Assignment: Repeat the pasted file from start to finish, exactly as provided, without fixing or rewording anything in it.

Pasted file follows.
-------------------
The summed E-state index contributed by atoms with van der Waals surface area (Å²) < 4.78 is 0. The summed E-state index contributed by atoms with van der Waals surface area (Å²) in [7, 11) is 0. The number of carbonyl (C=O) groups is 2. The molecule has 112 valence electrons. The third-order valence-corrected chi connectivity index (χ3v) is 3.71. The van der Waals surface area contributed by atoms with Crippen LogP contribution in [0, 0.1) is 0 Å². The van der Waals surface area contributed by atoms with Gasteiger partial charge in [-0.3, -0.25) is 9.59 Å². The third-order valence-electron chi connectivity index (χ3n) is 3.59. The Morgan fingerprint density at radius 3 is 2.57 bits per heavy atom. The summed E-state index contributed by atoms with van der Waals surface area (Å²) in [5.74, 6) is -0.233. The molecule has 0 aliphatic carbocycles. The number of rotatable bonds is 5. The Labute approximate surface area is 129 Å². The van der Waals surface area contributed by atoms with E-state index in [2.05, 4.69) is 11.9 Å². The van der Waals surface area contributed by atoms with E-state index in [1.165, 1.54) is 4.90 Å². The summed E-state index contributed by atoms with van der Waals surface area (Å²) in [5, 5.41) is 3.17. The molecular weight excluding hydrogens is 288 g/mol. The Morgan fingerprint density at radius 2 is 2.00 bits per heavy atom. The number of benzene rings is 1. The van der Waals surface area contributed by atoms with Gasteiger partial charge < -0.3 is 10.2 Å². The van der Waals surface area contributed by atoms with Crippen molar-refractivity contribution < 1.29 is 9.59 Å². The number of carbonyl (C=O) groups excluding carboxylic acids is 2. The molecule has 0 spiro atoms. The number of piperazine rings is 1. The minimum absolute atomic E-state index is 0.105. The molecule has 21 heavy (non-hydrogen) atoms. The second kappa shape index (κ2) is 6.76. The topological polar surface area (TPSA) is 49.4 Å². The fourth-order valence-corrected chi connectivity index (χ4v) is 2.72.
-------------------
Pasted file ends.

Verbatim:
The summed E-state index contributed by atoms with van der Waals surface area (Å²) < 4.78 is 0. The summed E-state index contributed by atoms with van der Waals surface area (Å²) in [7, 11) is 0. The number of carbonyl (C=O) groups is 2. The molecule has 112 valence electrons. The third-order valence-corrected chi connectivity index (χ3v) is 3.71. The van der Waals surface area contributed by atoms with Crippen LogP contribution in [0, 0.1) is 0 Å². The van der Waals surface area contributed by atoms with Gasteiger partial charge in [-0.3, -0.25) is 9.59 Å². The third-order valence-electron chi connectivity index (χ3n) is 3.59. The Morgan fingerprint density at radius 3 is 2.57 bits per heavy atom. The summed E-state index contributed by atoms with van der Waals surface area (Å²) in [5.74, 6) is -0.233. The molecule has 0 aliphatic carbocycles. The number of rotatable bonds is 5. The Labute approximate surface area is 129 Å². The van der Waals surface area contributed by atoms with E-state index in [2.05, 4.69) is 11.9 Å². The van der Waals surface area contributed by atoms with E-state index in [1.165, 1.54) is 4.90 Å². The summed E-state index contributed by atoms with van der Waals surface area (Å²) in [5, 5.41) is 3.17. The molecular weight excluding hydrogens is 288 g/mol. The Morgan fingerprint density at radius 2 is 2.00 bits per heavy atom. The number of benzene rings is 1. The van der Waals surface area contributed by atoms with Gasteiger partial charge < -0.3 is 10.2 Å². The van der Waals surface area contributed by atoms with Crippen molar-refractivity contribution < 1.29 is 9.59 Å². The number of carbonyl (C=O) groups excluding carboxylic acids is 2. The molecule has 0 spiro atoms. The number of piperazine rings is 1. The minimum absolute atomic E-state index is 0.105. The molecule has 21 heavy (non-hydrogen) atoms. The second kappa shape index (κ2) is 6.76. The topological polar surface area (TPSA) is 49.4 Å². The fourth-order valence-corrected chi connectivity index (χ4v) is 2.72.